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Capability Statements for the Government Marketplace

By: Sherri Komrosky
Business Opportunity Specialist
North Dakota District Office

The U.S. government is the largest single purchaser of goods and services in the world, awarding billions in annual contracts for various products and services - in both large and small quantities. This presents a profitable opportunity for small businesses as the law requires that at least 23 percent of all federal purchases be fulfilled by small businesses.

Selling in the government marketplace is very competitive and you only have one chance to make a good first impression. There are four key factors to develop so that you will make a favorable impression with a federal agency:

  • Familiarize yourself with the particular agency you are targeting - do they buy what you sell? Sites like www.usa.gov, www.usaspending.gov, FedBizOps at www.fbo.gov and the Federal Procurement Data System at www.fpds.gov include information on agency profiles, government spending, and current opportunities. Agency procurement forecasts can be found at www.acquisition.gov/procurement-forecasts. Forecasts are a list of projects that, if the money is available, government agencies would like to purchase.
  • Have a business card which displays your DUNS, CAGE and NAICS codes.
  • Have a "Capabilities Statement." Selling in the government marketplace is very competitive. A capability statement is a must when trying to reach this market.

What is a Capabilities Statement?
A capability statement is a concise, one page document of your business competencies. Think of it as your business's resume. Its purpose is to provide specific information that will convince potential customers to do business with you. When written well, it will differentiate your business from the competition!

Capability Statement Format
A capability statement should be very brief and specifically related to the needs of the agency you are targeting. Preferably it is only one page, one side. Go to two sides only if absolutely necessary.

Your Capability Statement should be a living document that will change depending on the targeted agency. Develop a master copy that can be tailored to a government sector, project or sources sought notice as needed.

Save the document with your company's name in the file name. Distribute your Capability Statement as a PDF, not in Word, PowerPoint or other format. Many federal agencies block Word and Publisher documents; a PDF file is safer, usually smaller and will stay visually consistent when emailed.

You have limited space, so be sure to stress your competencies, set-aside eligibility and past performance. The five key areas included in a successful effective capability statement are:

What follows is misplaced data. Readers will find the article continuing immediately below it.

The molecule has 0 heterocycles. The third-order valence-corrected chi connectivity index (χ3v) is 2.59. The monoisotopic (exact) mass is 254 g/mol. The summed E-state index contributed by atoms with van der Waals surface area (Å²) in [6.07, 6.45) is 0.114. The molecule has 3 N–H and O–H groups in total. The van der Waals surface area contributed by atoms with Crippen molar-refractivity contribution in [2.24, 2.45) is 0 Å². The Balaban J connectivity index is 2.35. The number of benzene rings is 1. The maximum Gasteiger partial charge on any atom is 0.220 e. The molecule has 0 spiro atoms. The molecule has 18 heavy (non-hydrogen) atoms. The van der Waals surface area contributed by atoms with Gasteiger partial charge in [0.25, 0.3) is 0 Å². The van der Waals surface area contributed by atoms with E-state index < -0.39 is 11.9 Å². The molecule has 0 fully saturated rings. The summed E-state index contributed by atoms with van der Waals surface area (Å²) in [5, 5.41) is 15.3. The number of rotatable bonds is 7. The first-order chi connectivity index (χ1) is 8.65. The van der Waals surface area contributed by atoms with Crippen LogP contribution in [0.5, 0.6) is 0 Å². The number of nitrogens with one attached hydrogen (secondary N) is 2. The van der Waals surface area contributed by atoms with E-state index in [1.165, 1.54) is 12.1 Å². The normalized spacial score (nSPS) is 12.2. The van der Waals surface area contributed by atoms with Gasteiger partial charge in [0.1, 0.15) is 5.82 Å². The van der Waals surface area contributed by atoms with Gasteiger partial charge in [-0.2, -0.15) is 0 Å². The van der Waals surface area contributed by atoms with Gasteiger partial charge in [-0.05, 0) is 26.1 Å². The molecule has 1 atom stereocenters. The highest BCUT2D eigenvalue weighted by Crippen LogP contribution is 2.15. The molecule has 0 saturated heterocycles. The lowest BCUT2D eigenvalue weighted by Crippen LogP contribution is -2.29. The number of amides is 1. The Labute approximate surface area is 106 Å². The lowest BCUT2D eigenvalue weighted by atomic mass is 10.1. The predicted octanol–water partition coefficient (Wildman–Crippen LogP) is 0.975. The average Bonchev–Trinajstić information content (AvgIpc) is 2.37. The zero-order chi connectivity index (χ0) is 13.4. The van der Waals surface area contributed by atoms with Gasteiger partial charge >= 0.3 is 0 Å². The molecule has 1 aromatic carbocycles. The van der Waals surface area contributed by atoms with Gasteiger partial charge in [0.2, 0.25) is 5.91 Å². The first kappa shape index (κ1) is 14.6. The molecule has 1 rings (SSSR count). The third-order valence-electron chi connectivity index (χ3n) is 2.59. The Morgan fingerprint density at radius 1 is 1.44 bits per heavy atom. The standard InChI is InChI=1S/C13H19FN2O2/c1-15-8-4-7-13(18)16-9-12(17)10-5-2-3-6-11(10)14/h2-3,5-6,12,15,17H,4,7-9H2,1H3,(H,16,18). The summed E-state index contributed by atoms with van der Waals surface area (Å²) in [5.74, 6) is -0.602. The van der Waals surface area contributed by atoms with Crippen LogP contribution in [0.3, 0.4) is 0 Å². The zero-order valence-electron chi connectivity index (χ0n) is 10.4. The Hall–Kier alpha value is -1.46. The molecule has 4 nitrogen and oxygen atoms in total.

• Core Competencies - this should not be everything your business is able to do. Use bullet points and short statements of your expertise as it relates to your target agency's specific needs.
  • Differentiators - list unique factors and benefits of your products or services that set you apart from the competition. How is your business best suited for the needs of the targeted agency? A clear statement that relates to the specific needs of the agency can help the customer understand why they should choose your firm.
  • Past Performance - list past customers for whom you have done similar work, show benefit to the customer and provide contact reference. Pictures are worth a thousand words and save space if relevant. If past projects do not relate to the targeted agency's needs, do not list them.
  • Company data - include one or two short sentences of your company description, including number of employees and capacity. Also list DUNS, CAGE Code, NAICS codes, and any set-aside eligibility that your business holds, such as Small Disadvantaged Business (SDB), Women-Owned Small Business (WOSB), 8(a) Certification, HUBZone, or Small Disadvantaged Veteran-Owned Small Business (SDVOSB).
  • Contact information - show contact information, including website and specific person's name. Readers will visit your website for more information; make sure it is constantly updated and provide "hot link" for direct access. List a professional email. Government agencies many times block Hotmail, Yahoo and Gmail accounts as junk mail. Your internet provider will typically offer professional addresses with your subscription.

Finally, have someone proof-read your Capability Statement and give feedback before sharing with your potential customers. Be sure to check spelling and grammar!

A well-written Capability Statement will open doors to contracting opportunities in the federal government and set you apart from your competitors. It is worth the time and effort to make sure it's done right. Contact your local Procurement Technical Assistance Center (PTAC) for sample capability statements, checklists, review and guidance. PTACs are a great free resource! Connect with the North Dakota PTAC at www.ndptac.org. Other PTACS can be located at www.aptac-us.org


Sherri Komrosky is a Business Opportunity Specialist for the North Dakota District Office. In this position, she is responsible for assisting North Dakota small businesses gain access to government contracting opportunities and utilize the federal 8(a) and HUBZone programs. Prior to joining SBA, Sherri was the Minnesota Procurement Technical Assistance Center (PTAC) Program Director for 10 years; Northern Minnesota Area Manager for 15 years; and with the North Dakota PTAC for 2 years. Her government experience began with the VA Medical Center in Fargo where she held various positions during her 8 years there, many in the procurement area. Sherri can be reached at sherri.komrosky@sba.gov.